Edward Curtis Exhibit

Edward Curtis Exhibit of the North American Indian: Consciousness is in all of life and all things are interconnected

“Understanding is not knowing the kinds of facts that your books and teachers talk about. I can tell you that understanding begins with love and respect. All things – and I mean all things – have their own will and their own way and their own purpose. This is to be respected.” Rolling Thunder, Shoshone

“One of the critical arenas where change is both imperative and ongoing is that of attitudes toward the planet Earth. Since it’s obvious that man’s abuse of the Earth is related to the prevailing image of our relationship to the planet, it is interesting to examine a recently-announced scientific concept of the Earth as being – in important respects – alive. If the Earth is a living organism, does it also exhibit consciousness? To be sure there is no scientific basis for postulating such an Earth consciousness. On the other hand, it is inherent in the way science developed that if the Earth did, in fact, possess consciousness, it is quite likely that science would have overlooked it.” Willis Harman, PhD

“Will you teach your children what we have taught our children? That the earth is our mother? What befalls the earth befalls all the sons of the earth. This we know: the earth does not belong to man, man belongs to the earth. All things are connected like the blood that unites us all. Man did not weave the web of life, he is merely a strand in it. Whatever he does to the web, he does to himself.” Chief Seattle

The Continuum Edward Curtis exhibit tours non-museum settings including schools, corporations, casinos, hospitals and public events, and highlights the traditional world-view of the North American Indian. Our Curtis exhibit is staffed by Native Americans transitioning out of prison or treatment.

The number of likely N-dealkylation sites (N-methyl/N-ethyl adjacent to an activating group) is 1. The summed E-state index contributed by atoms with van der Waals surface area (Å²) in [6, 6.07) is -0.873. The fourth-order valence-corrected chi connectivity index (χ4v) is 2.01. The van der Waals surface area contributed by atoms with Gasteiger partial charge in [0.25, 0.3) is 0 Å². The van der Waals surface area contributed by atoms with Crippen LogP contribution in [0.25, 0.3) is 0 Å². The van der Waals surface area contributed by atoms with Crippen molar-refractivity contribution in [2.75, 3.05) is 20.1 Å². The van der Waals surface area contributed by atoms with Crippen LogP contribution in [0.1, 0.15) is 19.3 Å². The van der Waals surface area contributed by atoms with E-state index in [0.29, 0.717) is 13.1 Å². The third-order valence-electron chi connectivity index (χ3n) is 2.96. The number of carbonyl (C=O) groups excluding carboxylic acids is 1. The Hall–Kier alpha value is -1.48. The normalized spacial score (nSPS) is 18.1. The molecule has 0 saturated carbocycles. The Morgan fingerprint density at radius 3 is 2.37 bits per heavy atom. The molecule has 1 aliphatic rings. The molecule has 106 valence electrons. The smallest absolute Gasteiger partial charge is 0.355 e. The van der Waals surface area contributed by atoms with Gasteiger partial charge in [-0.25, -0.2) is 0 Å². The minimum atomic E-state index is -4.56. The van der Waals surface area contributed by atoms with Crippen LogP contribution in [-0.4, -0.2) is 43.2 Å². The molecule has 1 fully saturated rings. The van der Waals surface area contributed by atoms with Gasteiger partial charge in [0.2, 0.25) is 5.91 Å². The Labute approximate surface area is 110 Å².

“I think that the Edwards S Curtis exhibit allows the public to view Native Americans in a new way, a good way. There is a lot of pride in being Native American. The exhibit has enabled me to see the ways of my ancestors and the very strong values.

There is a perception that has been created that I had to deal with as a child. It was a belief that all Native Americans are savages and drunks. As an Ojibwe, being ridiculed and teased by my peers at school and the general public throughout my childhood and adolescent years did a lot of damage to my personal belief and my culture. I think the exhibit helps to bring forth a very different light, how I am able to see myself and how I think the public views a Native American which in turn helps myself and my children.

People are genuinely interested in us as a culture…Being able to view the change in the outlook of the public has also helped my self-esteem and self-image.”  Paul Wenell, Ojibwe

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“I have benefitted greatly from exposure to our collection of Edward Curtis photographs. I went on two exhibits and they were wonderful experiences for me. I met a lot of people at both exhibits and it was fascinating to see how much people are interested to see and learn what Edward Curtis has done. I have to say that being surrounded in this office with Edward Curtis photographs on the walls, enriches my capacity to be proud of my heritage. I enthusiastically am looking forward to attending more exhibits. I feel I have something to contribute.”  George Fairbanks, Ojibwe
 

“Working with the Edward Curtis exhibit has been very rewarding for me personally. It’s given me the opportunity to honor and show the pride and dignity of the people of the past. It also gives me a chance to meet a wide range of people both Native American and non-Native.